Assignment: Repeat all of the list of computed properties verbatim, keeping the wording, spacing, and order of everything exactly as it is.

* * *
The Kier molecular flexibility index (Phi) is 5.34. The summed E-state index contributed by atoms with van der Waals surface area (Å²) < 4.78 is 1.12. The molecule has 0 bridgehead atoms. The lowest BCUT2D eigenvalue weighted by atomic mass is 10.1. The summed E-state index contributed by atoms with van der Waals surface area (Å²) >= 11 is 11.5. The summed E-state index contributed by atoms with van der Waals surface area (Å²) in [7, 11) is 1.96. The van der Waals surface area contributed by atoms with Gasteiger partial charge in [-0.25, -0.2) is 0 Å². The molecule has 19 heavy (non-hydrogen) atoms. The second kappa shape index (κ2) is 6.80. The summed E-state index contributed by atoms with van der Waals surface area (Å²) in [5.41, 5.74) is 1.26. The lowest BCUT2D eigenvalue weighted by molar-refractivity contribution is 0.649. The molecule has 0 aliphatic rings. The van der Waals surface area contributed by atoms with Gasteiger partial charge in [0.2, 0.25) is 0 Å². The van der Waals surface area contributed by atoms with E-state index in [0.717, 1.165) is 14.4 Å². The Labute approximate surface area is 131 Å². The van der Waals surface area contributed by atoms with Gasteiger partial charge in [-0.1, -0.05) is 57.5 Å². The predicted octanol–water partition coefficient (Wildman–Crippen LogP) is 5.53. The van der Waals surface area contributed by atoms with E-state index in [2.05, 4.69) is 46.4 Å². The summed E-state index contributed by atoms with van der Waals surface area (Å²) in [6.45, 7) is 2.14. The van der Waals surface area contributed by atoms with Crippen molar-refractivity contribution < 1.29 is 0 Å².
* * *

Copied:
The Kier molecular flexibility index (Phi) is 5.34. The summed E-state index contributed by atoms with van der Waals surface area (Å²) < 4.78 is 1.12. The molecule has 0 bridgehead atoms. The lowest BCUT2D eigenvalue weighted by atomic mass is 10.1. The summed E-state index contributed by atoms with van der Waals surface area (Å²) >= 11 is 11.5. The summed E-state index contributed by atoms with van der Waals surface area (Å²) in [7, 11) is 1.96. The van der Waals surface area contributed by atoms with Gasteiger partial charge in [-0.25, -0.2) is 0 Å². The molecule has 19 heavy (non-hydrogen) atoms. The second kappa shape index (κ2) is 6.80. The summed E-state index contributed by atoms with van der Waals surface area (Å²) in [5.41, 5.74) is 1.26. The lowest BCUT2D eigenvalue weighted by molar-refractivity contribution is 0.649. The molecule has 0 aliphatic rings. The van der Waals surface area contributed by atoms with Gasteiger partial charge in [0.2, 0.25) is 0 Å². The van der Waals surface area contributed by atoms with E-state index in [0.717, 1.165) is 14.4 Å². The Labute approximate surface area is 131 Å². The van der Waals surface area contributed by atoms with Gasteiger partial charge in [-0.1, -0.05) is 57.5 Å². The predicted octanol–water partition coefficient (Wildman–Crippen LogP) is 5.53. The van der Waals surface area contributed by atoms with E-state index in [2.05, 4.69) is 46.4 Å². The summed E-state index contributed by atoms with van der Waals surface area (Å²) in [6.45, 7) is 2.14. The van der Waals surface area contributed by atoms with Crippen molar-refractivity contribution < 1.29 is 0 Å².